Monday, January 28, 2008

DAY 113: Gresford to Dungog

Sat 26th January 2008
32 km @10.5 km/hr
Distance to date 6942 km (4339 miles)
Cloudy, sunny intervals

I woke early at 0600 despite getting to sleep late due to a lady nearby who loved the sound of her own loud voice, and it has stopped raining after last evening’s several hours of rain. The tent was mostly dry and I finished it off with a chamois before packing away
I knew today would be a short ride of 30km or so, although there is a climb from 100m to 450m to attend to. The road from Gresford to Dungog is rough, just as it was for the last 20km yesterday - almost entirely composed of patched-up potholes; someone told me it’s the local council’s doing (what a surprise!). The ride was very pleasant though - more winding and afforested than yeterday’s austere scenery from Singleton, with occasional vistas of the valley below and beyond. Again, the road never flattens out - up and down again for the first 14km, then a BIG ascent of at least 9% for around 3km. The road was pretty quiet though, and although I was puffing a bit on the ascent (down to under 4 km/hr for some distance!) I did enjoy it. Once again the Rohloff gearing came up trumps and I was never concerned about ‘stalling’ or having to get off and push. Because the road was quiet I sometimes zig-zagged up the hills to reduce the gradient. The early morning shadows cast over the fields and forest looked very pretty. This was still beef farming land, until the road became more mountainous.
The downhill was great - max speed 68 km/hr and over 60 for 2 or 3km - what is known (in my small world) as a screamer i.e. over 60 km/hr. The road was quite a bit smoother fortunately on the downhill, nevertheless I was still watching the road carefully in case of potholes, which could be disastrous carrying this weight at that speed. In just over 2 hours I was entering Dungog and heading for the VIC.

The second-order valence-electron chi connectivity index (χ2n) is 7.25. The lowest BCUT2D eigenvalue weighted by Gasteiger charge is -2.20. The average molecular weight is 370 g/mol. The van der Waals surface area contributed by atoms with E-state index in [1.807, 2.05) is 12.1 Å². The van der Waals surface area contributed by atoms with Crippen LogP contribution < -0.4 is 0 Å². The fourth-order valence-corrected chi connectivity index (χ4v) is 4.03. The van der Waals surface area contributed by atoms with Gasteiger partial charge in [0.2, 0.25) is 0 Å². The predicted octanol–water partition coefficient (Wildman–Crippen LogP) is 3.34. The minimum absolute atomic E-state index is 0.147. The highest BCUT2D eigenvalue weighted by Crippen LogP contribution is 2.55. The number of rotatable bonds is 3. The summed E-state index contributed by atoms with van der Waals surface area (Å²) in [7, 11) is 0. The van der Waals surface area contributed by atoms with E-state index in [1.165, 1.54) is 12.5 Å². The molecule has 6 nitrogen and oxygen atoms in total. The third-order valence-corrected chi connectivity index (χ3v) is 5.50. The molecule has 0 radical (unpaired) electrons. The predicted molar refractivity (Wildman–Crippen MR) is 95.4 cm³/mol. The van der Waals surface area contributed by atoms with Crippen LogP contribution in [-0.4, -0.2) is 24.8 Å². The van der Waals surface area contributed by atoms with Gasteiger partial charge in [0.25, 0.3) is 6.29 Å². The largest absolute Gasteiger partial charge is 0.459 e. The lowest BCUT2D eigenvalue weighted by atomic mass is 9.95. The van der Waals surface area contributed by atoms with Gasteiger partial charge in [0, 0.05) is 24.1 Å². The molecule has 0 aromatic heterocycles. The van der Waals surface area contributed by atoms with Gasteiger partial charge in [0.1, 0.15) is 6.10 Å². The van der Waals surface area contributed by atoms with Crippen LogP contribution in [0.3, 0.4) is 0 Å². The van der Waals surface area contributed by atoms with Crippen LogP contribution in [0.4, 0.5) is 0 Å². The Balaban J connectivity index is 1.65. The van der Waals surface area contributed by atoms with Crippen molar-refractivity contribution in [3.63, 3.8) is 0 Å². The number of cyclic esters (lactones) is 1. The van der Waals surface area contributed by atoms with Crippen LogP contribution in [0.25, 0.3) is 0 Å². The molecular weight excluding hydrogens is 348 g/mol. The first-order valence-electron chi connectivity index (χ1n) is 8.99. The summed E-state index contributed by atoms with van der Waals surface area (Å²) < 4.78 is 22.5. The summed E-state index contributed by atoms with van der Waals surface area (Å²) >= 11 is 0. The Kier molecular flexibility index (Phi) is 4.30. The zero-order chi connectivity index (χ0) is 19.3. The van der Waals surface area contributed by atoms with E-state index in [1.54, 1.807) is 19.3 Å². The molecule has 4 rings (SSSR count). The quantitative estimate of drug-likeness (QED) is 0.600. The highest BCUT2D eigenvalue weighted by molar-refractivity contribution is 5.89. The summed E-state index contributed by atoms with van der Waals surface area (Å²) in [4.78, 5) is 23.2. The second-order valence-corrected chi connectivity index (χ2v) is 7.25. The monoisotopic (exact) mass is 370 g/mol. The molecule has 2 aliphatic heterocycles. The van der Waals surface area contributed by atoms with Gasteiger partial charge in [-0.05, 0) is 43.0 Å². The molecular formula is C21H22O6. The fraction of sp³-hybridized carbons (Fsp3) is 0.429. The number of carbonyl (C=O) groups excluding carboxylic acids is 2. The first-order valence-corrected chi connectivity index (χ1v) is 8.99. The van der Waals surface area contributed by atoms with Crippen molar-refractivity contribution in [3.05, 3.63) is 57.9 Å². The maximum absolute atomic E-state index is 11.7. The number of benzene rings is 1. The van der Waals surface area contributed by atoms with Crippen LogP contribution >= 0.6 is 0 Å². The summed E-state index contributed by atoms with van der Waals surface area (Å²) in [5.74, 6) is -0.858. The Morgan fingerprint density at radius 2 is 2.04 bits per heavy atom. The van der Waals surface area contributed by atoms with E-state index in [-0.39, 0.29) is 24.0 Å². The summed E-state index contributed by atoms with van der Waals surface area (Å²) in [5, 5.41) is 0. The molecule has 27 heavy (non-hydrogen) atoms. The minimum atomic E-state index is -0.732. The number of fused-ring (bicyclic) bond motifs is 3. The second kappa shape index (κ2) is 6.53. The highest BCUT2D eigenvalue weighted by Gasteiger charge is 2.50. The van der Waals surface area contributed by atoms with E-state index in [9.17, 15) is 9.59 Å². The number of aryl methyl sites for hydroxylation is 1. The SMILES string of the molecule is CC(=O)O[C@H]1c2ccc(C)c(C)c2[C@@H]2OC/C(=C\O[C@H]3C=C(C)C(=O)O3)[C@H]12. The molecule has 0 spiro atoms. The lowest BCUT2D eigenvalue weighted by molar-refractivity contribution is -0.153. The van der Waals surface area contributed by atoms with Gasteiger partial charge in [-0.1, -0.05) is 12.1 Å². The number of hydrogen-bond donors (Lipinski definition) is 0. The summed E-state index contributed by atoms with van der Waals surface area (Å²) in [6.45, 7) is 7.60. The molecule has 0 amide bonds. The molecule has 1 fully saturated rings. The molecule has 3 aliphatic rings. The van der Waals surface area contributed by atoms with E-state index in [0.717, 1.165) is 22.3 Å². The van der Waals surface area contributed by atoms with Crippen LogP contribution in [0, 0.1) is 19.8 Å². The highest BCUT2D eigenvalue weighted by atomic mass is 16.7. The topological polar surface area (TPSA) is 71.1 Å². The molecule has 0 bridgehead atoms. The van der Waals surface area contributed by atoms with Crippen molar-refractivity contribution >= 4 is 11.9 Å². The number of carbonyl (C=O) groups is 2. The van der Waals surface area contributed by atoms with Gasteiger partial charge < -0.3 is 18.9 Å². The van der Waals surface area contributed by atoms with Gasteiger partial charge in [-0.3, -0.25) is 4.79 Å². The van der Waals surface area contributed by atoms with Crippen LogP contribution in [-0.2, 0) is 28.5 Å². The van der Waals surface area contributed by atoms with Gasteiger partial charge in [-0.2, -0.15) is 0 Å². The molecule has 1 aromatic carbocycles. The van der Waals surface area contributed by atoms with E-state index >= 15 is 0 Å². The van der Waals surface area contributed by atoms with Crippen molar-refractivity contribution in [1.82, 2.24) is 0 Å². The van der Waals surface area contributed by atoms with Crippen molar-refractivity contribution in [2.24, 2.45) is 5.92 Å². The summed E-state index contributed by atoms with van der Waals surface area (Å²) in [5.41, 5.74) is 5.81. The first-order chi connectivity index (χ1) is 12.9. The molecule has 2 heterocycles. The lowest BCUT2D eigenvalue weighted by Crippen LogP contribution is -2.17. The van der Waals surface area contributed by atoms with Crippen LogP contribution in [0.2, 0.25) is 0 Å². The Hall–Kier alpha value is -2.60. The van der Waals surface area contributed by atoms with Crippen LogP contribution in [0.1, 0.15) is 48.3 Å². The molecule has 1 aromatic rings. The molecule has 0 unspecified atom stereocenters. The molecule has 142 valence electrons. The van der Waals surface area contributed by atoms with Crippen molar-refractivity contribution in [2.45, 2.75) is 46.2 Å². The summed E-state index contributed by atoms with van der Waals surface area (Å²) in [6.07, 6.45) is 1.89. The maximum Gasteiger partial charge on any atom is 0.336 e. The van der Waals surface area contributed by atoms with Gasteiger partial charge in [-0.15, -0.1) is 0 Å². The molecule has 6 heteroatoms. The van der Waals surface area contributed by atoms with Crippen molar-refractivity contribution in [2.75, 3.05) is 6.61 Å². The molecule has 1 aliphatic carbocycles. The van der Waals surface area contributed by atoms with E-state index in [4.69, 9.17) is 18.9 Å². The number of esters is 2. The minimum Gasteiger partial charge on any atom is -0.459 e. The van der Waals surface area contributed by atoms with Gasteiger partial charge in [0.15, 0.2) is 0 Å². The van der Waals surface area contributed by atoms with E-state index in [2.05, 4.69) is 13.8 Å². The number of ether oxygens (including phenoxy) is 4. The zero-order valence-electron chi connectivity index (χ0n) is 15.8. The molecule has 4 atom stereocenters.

I was ‘accosted’ by a Sydney couple who bombarded me with questions about the ride, and we chatted about lots of interesting things - I gave them my website address as usual. The site is getting an increasing number of hits, and I hope this turns into some more donations to WaterAid. I am aware that some Australians have donated via the WaterAid Australia website which explains several ways to donate, but I do not get to know how much they donate - doesn’t matter - anything is welcome.
The caravan park in Dungog is council-owned again and I had to pay the $12 fee at the VIC, and I got the key for the showers etc. The site is located directly between the railway (main Brisbane to Sydney line) and road. After setting up I did a pile of washing and put it out to dry in the bright late-morning sunshine. Drying is rapid in these conditions of course. I did the bakery stop then wandered around the town museum for a while, which wildly exciting but passed an hour - I had a good natter with the custodian who told me quite a lot about the UK / Scottish links to this area. I explored a bit and fancied a dip in the pool but got lazy and couldn’t be bothered in the end. The caravan park is in quite a busy area and I don’t like to leave my stuff unattended for too long. That’s one drawback to travelling alone, though there are many pluses too like being free to set the agenda.
And it looks like I’ll be quite alone tonight as there is not another soul staying here tonight. Trouble is anyone coming late doesn’t have a key to the facilities including toilets, which isn’t very good planning on the council’s part if you ask me. There is power on here though, and I was able to get all my batteries charged up. I haven’t actually used the solar panels I brought with me, although they may come into their own in the Top End.
The Schwalbe Marathon Supreme tyres still have plenty of tread after 6500 km, although there is some cracking around the side - possibly caused by me having them underinflated for some time. I shall probably run them into the ground and collect the pair of Panaracer Tourguards that came with the bike in Brisbane where I sent them on to.
I had a slight leak in the tent (MSR Hubba Hubba) roof last night during the heavy rain, and i will have to get some waterp-roofer next chance I get and give it the treatment. The tent is great at keeping insects out - as long as I’m quick getting in and out nothing gets in.
The Garmin Edge 305 bike computer / GPS now seems to be holding it’s charge OK, and it is very handy for getting you to your chosen destination / indicating height etc., but I’m not sure it’s worth the £200 I paid for it, for my purposes at least. I haven’t used the heart rate and cadence functions at all.
Enough waffling - good night!

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